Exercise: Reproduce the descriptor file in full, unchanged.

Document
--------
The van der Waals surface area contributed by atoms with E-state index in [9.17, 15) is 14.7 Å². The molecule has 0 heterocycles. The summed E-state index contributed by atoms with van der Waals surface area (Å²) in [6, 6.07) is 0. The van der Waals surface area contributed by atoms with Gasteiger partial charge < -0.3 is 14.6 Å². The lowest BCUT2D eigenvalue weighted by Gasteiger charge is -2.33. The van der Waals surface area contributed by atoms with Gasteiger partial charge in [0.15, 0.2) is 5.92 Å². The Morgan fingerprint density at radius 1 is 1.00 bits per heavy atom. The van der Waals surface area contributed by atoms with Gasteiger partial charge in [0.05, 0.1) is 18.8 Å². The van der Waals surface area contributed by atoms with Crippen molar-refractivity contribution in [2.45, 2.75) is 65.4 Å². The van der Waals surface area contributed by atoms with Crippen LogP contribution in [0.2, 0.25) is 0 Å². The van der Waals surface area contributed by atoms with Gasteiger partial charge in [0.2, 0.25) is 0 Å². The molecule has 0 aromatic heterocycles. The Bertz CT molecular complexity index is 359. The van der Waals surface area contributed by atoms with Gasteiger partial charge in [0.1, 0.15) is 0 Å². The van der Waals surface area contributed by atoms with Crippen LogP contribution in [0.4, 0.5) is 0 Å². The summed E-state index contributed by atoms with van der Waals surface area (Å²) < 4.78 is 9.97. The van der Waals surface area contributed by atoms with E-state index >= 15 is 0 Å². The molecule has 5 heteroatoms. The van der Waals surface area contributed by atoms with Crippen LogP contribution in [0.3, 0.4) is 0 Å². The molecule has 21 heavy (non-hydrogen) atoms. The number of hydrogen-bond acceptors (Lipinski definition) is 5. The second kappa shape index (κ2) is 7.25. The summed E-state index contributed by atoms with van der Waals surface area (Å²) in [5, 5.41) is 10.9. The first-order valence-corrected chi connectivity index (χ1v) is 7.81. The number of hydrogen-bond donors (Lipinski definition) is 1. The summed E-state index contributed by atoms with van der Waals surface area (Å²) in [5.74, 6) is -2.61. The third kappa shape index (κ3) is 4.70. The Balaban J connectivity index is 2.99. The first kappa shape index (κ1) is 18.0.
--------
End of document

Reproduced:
The van der Waals surface area contributed by atoms with E-state index in [9.17, 15) is 14.7 Å². The molecule has 0 heterocycles. The summed E-state index contributed by atoms with van der Waals surface area (Å²) in [6, 6.07) is 0. The van der Waals surface area contributed by atoms with Gasteiger partial charge < -0.3 is 14.6 Å². The lowest BCUT2D eigenvalue weighted by Gasteiger charge is -2.33. The van der Waals surface area contributed by atoms with Gasteiger partial charge in [0.15, 0.2) is 5.92 Å². The Morgan fingerprint density at radius 1 is 1.00 bits per heavy atom. The van der Waals surface area contributed by atoms with Gasteiger partial charge in [0.05, 0.1) is 18.8 Å². The van der Waals surface area contributed by atoms with Crippen molar-refractivity contribution in [2.45, 2.75) is 65.4 Å². The van der Waals surface area contributed by atoms with Crippen LogP contribution in [0.2, 0.25) is 0 Å². The van der Waals surface area contributed by atoms with Gasteiger partial charge in [0.2, 0.25) is 0 Å². The molecule has 0 aromatic heterocycles. The Bertz CT molecular complexity index is 359. The van der Waals surface area contributed by atoms with Gasteiger partial charge in [0.1, 0.15) is 0 Å². The van der Waals surface area contributed by atoms with Crippen LogP contribution in [0.4, 0.5) is 0 Å². The summed E-state index contributed by atoms with van der Waals surface area (Å²) < 4.78 is 9.97. The van der Waals surface area contributed by atoms with E-state index >= 15 is 0 Å². The molecule has 5 heteroatoms. The van der Waals surface area contributed by atoms with Crippen LogP contribution in [0.3, 0.4) is 0 Å². The molecule has 21 heavy (non-hydrogen) atoms. The number of hydrogen-bond acceptors (Lipinski definition) is 5. The second kappa shape index (κ2) is 7.25. The summed E-state index contributed by atoms with van der Waals surface area (Å²) in [5, 5.41) is 10.9. The first-order valence-corrected chi connectivity index (χ1v) is 7.81. The number of hydrogen-bond donors (Lipinski definition) is 1. The summed E-state index contributed by atoms with van der Waals surface area (Å²) in [5.74, 6) is -2.61. The third kappa shape index (κ3) is 4.70. The Balaban J connectivity index is 2.99. The first kappa shape index (κ1) is 18.0.